• An on-trend pair of work-appropriate pants (whether it’s ankle pants, flowy pants, or high-waisted flared trousers is up to you)
    • a sheath dress
    • a blazer to wear as a separate — with texture
    • a crisp blouse
    • a flowy blouse
  • Pick two or three colors to focus on for accents.  I realized recently I prefer to wear contrasting colors, rather than complementary colors — so for me I think I’m going to try to focus future purchases on cobalt blue, red, and purple.  I like red and purple together. I like cobalt and red together.  Cobalt and purple is a bit too complementary for me — but it’s still a cohesive look.  (If this is way too much color for you, pick a third or fourth neutral, or softer colors — light blue or mint green, for example.)  If you’re really limiting things you don’t need a ton of pieces in these colors. I’d suggest a few things:
    • A pair of shoes for a pop of color
    • A statement necklace
    • A pencil skirt or flared skirt
    • A blazer or cardigan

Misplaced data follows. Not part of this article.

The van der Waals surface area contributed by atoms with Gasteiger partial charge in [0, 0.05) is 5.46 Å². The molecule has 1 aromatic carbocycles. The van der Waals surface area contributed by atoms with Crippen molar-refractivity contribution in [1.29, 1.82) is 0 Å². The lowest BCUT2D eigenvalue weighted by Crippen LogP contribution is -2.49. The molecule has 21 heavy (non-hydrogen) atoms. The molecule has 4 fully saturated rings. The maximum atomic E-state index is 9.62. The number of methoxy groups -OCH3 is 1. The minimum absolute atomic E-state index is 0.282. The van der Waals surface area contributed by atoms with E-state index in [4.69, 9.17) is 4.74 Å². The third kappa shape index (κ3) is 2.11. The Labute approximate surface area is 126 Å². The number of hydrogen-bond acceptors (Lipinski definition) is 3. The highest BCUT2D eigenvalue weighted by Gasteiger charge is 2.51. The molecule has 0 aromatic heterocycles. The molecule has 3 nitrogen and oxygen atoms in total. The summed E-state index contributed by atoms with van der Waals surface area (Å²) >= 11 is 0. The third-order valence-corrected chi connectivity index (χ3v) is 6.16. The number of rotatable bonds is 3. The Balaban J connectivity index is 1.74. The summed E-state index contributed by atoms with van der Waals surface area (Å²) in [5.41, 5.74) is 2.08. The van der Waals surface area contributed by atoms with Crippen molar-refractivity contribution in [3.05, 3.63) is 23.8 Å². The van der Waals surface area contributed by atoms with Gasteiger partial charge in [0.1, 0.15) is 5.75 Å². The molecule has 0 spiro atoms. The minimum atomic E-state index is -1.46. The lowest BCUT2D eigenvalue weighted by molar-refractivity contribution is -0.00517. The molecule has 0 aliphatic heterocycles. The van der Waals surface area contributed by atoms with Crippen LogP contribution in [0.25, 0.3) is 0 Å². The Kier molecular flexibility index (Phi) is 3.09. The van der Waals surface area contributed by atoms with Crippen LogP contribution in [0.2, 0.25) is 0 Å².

• A blouse with a print in one of your colors
    • a scarf with a print in one of your colors
    • A bag in one of your accent colors — if your neutral bag is a tote, get this one as a satchel, shoulder bag, or clutch.
  • A few neutral jewelry pieces to complement your other pieces.  If you like grays, you may want to go with a lot of silver pieces; if you’re doing beige, go with gold.  I always like white jewelry also — pearls, white druzy, white moonstone, etc.  Think a long metal necklace, a short pendant necklace, a short round metal necklace, a statement necklace with big stones, perhaps in white or clear (for maximum versatility), and probably a pair or two of huggie earrings.  (We’ve talked about how to built a jewelry collection for work before, of course.)

So: here’s how my capsule collection might look, if I were putting it together today.  This is 22 pieces — with Project 33 that leaves plenty of room.  A few notes while putting this together: